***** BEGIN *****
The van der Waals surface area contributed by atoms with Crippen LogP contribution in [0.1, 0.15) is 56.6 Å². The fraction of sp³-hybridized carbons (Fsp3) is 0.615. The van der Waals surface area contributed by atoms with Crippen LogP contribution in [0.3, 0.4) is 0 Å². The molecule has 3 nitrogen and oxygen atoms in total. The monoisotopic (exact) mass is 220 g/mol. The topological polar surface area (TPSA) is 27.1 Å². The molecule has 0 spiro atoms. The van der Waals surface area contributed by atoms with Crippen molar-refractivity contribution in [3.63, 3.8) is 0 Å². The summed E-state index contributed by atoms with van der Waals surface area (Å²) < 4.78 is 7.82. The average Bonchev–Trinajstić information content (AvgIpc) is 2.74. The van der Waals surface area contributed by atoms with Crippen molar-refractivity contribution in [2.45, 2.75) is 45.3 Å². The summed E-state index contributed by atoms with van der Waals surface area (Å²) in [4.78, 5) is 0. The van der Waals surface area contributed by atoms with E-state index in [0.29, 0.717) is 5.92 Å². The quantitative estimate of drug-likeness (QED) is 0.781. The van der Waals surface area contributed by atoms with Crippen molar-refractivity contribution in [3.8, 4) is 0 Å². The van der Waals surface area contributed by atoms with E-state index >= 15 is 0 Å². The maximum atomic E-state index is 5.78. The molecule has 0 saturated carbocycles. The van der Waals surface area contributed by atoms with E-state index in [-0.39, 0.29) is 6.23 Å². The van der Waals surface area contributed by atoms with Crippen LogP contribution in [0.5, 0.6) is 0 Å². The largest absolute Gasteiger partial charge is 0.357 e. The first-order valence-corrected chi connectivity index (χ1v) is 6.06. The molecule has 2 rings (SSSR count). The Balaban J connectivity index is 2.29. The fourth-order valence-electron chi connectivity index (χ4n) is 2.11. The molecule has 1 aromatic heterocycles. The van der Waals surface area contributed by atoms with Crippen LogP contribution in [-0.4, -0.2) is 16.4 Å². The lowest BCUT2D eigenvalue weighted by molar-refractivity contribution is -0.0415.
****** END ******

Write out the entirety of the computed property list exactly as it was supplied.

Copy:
The van der Waals surface area contributed by atoms with Crippen LogP contribution in [0.1, 0.15) is 56.6 Å². The fraction of sp³-hybridized carbons (Fsp3) is 0.615. The van der Waals surface area contributed by atoms with Crippen LogP contribution in [0.3, 0.4) is 0 Å². The molecule has 3 nitrogen and oxygen atoms in total. The monoisotopic (exact) mass is 220 g/mol. The topological polar surface area (TPSA) is 27.1 Å². The molecule has 0 spiro atoms. The van der Waals surface area contributed by atoms with Crippen molar-refractivity contribution in [3.63, 3.8) is 0 Å². The summed E-state index contributed by atoms with van der Waals surface area (Å²) < 4.78 is 7.82. The average Bonchev–Trinajstić information content (AvgIpc) is 2.74. The van der Waals surface area contributed by atoms with Crippen molar-refractivity contribution in [2.45, 2.75) is 45.3 Å². The summed E-state index contributed by atoms with van der Waals surface area (Å²) in [4.78, 5) is 0. The van der Waals surface area contributed by atoms with E-state index in [0.29, 0.717) is 5.92 Å². The quantitative estimate of drug-likeness (QED) is 0.781. The van der Waals surface area contributed by atoms with Crippen molar-refractivity contribution in [3.8, 4) is 0 Å². The van der Waals surface area contributed by atoms with E-state index >= 15 is 0 Å². The maximum atomic E-state index is 5.78. The molecule has 0 saturated carbocycles. The van der Waals surface area contributed by atoms with E-state index in [-0.39, 0.29) is 6.23 Å². The van der Waals surface area contributed by atoms with Crippen LogP contribution in [0.5, 0.6) is 0 Å². The largest absolute Gasteiger partial charge is 0.357 e. The first-order valence-corrected chi connectivity index (χ1v) is 6.06. The molecule has 2 rings (SSSR count). The Balaban J connectivity index is 2.29. The fourth-order valence-electron chi connectivity index (χ4n) is 2.11. The molecule has 1 aromatic heterocycles. The van der Waals surface area contributed by atoms with Crippen LogP contribution in [-0.4, -0.2) is 16.4 Å². The lowest BCUT2D eigenvalue weighted by molar-refractivity contribution is -0.0415.